Federation calls for tougher sentences for assaults on emergency service workers

11 January 2021

A 10 per cent increase in attacks on emergency workers is unacceptable, says Dyfed Powys Police Federation secretary Roger Webb.

Now Roger has called for tougher sentences for offenders who attack emergency workers.

His comments follow the release of new figures by the National Police Chiefs’ Council (NPCC) which show a 10 per cent rise in assaults on emergency services personnel during November compared to the same period in 2019.

The NPCC said: “It is thought the rise may be driven by increases in common assaults on police constables, including suspects spitting on officers while claiming to be infected with Covid-19.”

Roger said: “Any assault on police officers or our colleagues in other emergency services should not be tolerated but a 10 per cent rise is totally unacceptable.

“These people have been on the frontline protecting the public throughout the pandemic, and will continue to do so, despite such a large rise in attacks. What is most shocking is the fact that the rise is down to people spitting on police officers with the aim of using Covid-19 as a weapon. It’s sickening.

“We need the full backing of the courts in these cases to give our members and their colleagues in the other emergency services the support and protection they need, and to send out the message such attacks are unacceptable.”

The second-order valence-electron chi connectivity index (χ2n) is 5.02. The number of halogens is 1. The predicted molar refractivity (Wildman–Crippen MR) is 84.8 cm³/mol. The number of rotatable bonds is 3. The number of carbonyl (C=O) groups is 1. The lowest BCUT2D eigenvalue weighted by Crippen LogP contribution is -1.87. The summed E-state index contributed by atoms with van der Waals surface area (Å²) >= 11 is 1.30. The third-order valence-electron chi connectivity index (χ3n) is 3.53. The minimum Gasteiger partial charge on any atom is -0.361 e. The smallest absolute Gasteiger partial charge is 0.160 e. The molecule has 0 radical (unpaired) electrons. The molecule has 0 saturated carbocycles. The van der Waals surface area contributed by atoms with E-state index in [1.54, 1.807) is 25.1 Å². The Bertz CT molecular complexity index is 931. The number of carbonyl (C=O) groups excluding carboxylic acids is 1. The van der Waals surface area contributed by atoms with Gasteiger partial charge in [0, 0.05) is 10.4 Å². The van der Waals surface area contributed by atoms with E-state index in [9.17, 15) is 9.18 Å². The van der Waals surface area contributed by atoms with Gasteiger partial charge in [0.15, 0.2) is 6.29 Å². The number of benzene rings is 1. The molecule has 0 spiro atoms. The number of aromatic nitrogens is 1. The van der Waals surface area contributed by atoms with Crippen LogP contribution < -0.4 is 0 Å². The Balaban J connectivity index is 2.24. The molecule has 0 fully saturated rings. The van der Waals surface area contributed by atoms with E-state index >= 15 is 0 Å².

John Apter, the national chair of the Police Federation of England and Wales (PFEW), has echoed Roger’s comments following the release of the figures.

He said: “I’m disgusted to see this appalling increase as Covid-19 continues to spread. These figures will include many police officers being spat at and coughed at by vile individuals who weaponise the virus, which threatens their health and that of their families.

“It’s disgustingly offensive that 999 workers, who are working so hard to protect the public throughout this crisis, are being attacked and assaulted in this way. People need to remember that these emergency workers are mums and dads, and sons and daughters who have families to go home to at the end of a shift.

“Those who commit these despicable offences must be harshly dealt with by the courts and face the full force of the law.”

He said the Federation would continue to call for an increase in the length of sentences given to those who assault police and other emergency workers through the ‘Protect The Protectors’ campaign.

“It is vital to ensure courts issue tougher sentences to those who assault emergency service workers. If you assault a police officer you should expect to spend time in prison, no ifs, no buts,” he added.

Other findings in the NPCC figures include:

• Serious violent crime, including grievous bodily harm, actual bodily harm and personal robbery reduced by 20 per cent

• Shoplifting was down 32 per cent

• Vehicle crime fell by 22 per cent

• Residential burglary was down by 23 per cent

• In total, 32,329 fixed penalty notices have been recorded as having been issued in England and Wales under Coronavirus Regulations between Friday 27 March and Monday 21 December 2020.